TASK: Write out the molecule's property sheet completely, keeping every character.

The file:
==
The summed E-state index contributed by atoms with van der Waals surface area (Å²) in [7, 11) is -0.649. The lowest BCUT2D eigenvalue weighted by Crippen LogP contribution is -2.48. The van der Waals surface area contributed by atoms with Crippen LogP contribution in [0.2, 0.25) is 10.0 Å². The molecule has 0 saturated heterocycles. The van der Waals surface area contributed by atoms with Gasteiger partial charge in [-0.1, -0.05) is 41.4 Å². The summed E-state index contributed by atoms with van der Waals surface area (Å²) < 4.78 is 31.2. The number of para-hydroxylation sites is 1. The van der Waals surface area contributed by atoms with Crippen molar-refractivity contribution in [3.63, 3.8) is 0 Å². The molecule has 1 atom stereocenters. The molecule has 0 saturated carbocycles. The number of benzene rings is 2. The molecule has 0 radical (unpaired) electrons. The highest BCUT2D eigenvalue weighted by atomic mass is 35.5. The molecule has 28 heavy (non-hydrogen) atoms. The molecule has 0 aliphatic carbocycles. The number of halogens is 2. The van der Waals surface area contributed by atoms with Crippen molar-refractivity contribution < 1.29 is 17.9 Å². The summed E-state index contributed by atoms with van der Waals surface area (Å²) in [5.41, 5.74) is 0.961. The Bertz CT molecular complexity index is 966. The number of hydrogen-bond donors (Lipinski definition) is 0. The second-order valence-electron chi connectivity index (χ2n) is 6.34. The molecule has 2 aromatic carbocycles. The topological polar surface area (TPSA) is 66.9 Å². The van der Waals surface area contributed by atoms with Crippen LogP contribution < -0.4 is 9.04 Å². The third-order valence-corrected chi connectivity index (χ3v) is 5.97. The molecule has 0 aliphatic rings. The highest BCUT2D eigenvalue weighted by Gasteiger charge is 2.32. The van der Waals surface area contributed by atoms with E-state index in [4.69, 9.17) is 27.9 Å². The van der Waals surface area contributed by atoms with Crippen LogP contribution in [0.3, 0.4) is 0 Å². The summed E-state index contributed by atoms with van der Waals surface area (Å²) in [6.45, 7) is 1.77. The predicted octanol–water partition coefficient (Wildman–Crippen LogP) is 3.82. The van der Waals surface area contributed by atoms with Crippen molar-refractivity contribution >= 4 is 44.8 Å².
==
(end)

The summed E-state index contributed by atoms with van der Waals surface area (Å²) in [7, 11) is -0.649. The lowest BCUT2D eigenvalue weighted by Crippen LogP contribution is -2.48. The van der Waals surface area contributed by atoms with Crippen LogP contribution in [0.2, 0.25) is 10.0 Å². The molecule has 0 saturated heterocycles. The van der Waals surface area contributed by atoms with Gasteiger partial charge in [-0.1, -0.05) is 41.4 Å². The summed E-state index contributed by atoms with van der Waals surface area (Å²) < 4.78 is 31.2. The number of para-hydroxylation sites is 1. The van der Waals surface area contributed by atoms with Crippen molar-refractivity contribution in [3.63, 3.8) is 0 Å². The molecule has 1 atom stereocenters. The molecule has 0 saturated carbocycles. The number of benzene rings is 2. The molecule has 0 radical (unpaired) electrons. The highest BCUT2D eigenvalue weighted by atomic mass is 35.5. The molecule has 28 heavy (non-hydrogen) atoms. The molecule has 0 aliphatic carbocycles. The number of halogens is 2. The van der Waals surface area contributed by atoms with Crippen molar-refractivity contribution < 1.29 is 17.9 Å². The summed E-state index contributed by atoms with van der Waals surface area (Å²) in [5.41, 5.74) is 0.961. The Bertz CT molecular complexity index is 966. The number of hydrogen-bond donors (Lipinski definition) is 0. The second-order valence-electron chi connectivity index (χ2n) is 6.34. The molecule has 2 aromatic carbocycles. The topological polar surface area (TPSA) is 66.9 Å². The van der Waals surface area contributed by atoms with Crippen LogP contribution < -0.4 is 9.04 Å². The third-order valence-corrected chi connectivity index (χ3v) is 5.97. The molecule has 0 aliphatic rings. The highest BCUT2D eigenvalue weighted by Gasteiger charge is 2.32. The van der Waals surface area contributed by atoms with E-state index in [4.69, 9.17) is 27.9 Å². The van der Waals surface area contributed by atoms with Crippen LogP contribution in [0.3, 0.4) is 0 Å². The summed E-state index contributed by atoms with van der Waals surface area (Å²) in [6.45, 7) is 1.77. The predicted octanol–water partition coefficient (Wildman–Crippen LogP) is 3.82. The van der Waals surface area contributed by atoms with Crippen molar-refractivity contribution >= 4 is 44.8 Å².